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November 2019 Issue
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The future for Lake Waikaremoana

A magnificent view of Lake Waikaremoana from Panekiri Bluff. Photo: Meghan Walker

Earlier this year, I received a string of letters from readers sharing dismay at their experience of the Lake Waikaremoana Track. Unreliable water taxis and shuttle services, huts and tracks in disrepair. In short, not the ‘Great Walk’ experience they were expecting.

Even before these letters began arriving in my inbox, Wilderness had been trying to talk to Tūhoe to get an update on when a closed section of track on the walk, which had been damaged by a landslip, would be reopened. It was a frustrating and ultimately fruitless exercise as no-one at Tūhoe was able or willing to comment.

For those unaware of the current state of play in Te Urewera, DOC no longer manages Te Urewera or the Lake Waikaremoana Track. That role has fallen to Tūhoe after the Te Urewera Act 2014 handed the area back to the iwi. Under the Act, Te Urewera National Park became a legal entity with the ‘rights, powers, duties and liabilities of a legal person’. As a result, the 212,673ha park was removed from the national parks network, and from Crown ownership, and a board was formed to act ‘on behalf of Te Urewera’.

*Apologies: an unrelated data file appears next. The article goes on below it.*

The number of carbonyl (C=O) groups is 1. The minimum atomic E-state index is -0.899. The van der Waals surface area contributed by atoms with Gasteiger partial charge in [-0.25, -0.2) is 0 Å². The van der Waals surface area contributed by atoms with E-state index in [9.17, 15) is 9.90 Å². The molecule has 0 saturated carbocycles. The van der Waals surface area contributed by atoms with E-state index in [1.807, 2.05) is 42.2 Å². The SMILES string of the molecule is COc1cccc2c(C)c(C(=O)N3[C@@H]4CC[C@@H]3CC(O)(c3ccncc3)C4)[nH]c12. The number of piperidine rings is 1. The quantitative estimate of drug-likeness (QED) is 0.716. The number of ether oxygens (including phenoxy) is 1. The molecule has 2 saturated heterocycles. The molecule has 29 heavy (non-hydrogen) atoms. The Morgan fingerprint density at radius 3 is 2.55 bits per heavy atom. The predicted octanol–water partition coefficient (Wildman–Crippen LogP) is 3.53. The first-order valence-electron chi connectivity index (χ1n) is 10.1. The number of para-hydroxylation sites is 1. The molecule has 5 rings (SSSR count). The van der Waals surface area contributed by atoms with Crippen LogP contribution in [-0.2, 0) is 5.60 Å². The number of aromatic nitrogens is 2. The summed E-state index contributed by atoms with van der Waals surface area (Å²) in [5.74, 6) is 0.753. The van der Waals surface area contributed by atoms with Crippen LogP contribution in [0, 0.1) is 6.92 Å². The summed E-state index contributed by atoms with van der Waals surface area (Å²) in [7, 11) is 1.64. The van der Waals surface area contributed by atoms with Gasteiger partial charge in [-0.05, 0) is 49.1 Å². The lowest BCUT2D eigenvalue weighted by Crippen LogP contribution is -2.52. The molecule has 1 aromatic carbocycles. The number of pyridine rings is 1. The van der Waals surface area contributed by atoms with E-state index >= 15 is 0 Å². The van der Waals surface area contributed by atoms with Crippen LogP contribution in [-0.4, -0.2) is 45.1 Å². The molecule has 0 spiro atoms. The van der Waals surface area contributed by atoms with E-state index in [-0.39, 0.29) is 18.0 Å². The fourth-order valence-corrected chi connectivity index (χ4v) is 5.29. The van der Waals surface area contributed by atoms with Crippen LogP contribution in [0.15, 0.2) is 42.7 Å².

Three years later, a new management plan unlike any other park plan in New Zealand was introduced. Te Kawa o Te Urewera is based ‘not on rules, but on traditions, beliefs and relationships’. As a result, activities in the park will be guided by values, led by the principle of what is best for Te Urewera, and focused on preserving the natural features, cultural heritage and providing public use and enjoyment.

Tūhoe leader Tamati Kruger summed the plan up succinctly: “Te Kawa o Te Urewera is about people management for the benefit of the land.”

In this context, I can understand why Tūhoe did not rush to repair tracks or replace closed shuttle and taxi services. And while we couldn’t get answers to our questions at the time, we set the wheels in motion for our writer Jacqui Gibson to sit down with Tūhoe representatives in late August to find out what’s been going on.

Now, 10 months after we first approached Tuhoe, we finally have some answers in relation to the future of the track and why so many walkers last year felt less than satisfied by their experience of walking around Lake Waikaremoana. You can read Jacqui’s story.

I support Tūhoe’s goal in regards to how visitors interact with Te Urewera and the management plan Te Kawa o Te Urewera – it is a beautiful concept. The past few years have been, as tribal leader Tamati Kruger says, a chance for Tūhoe to reconnect with their land. If they can improve their communication, then we can all hope fewer visitors will have reason to complain.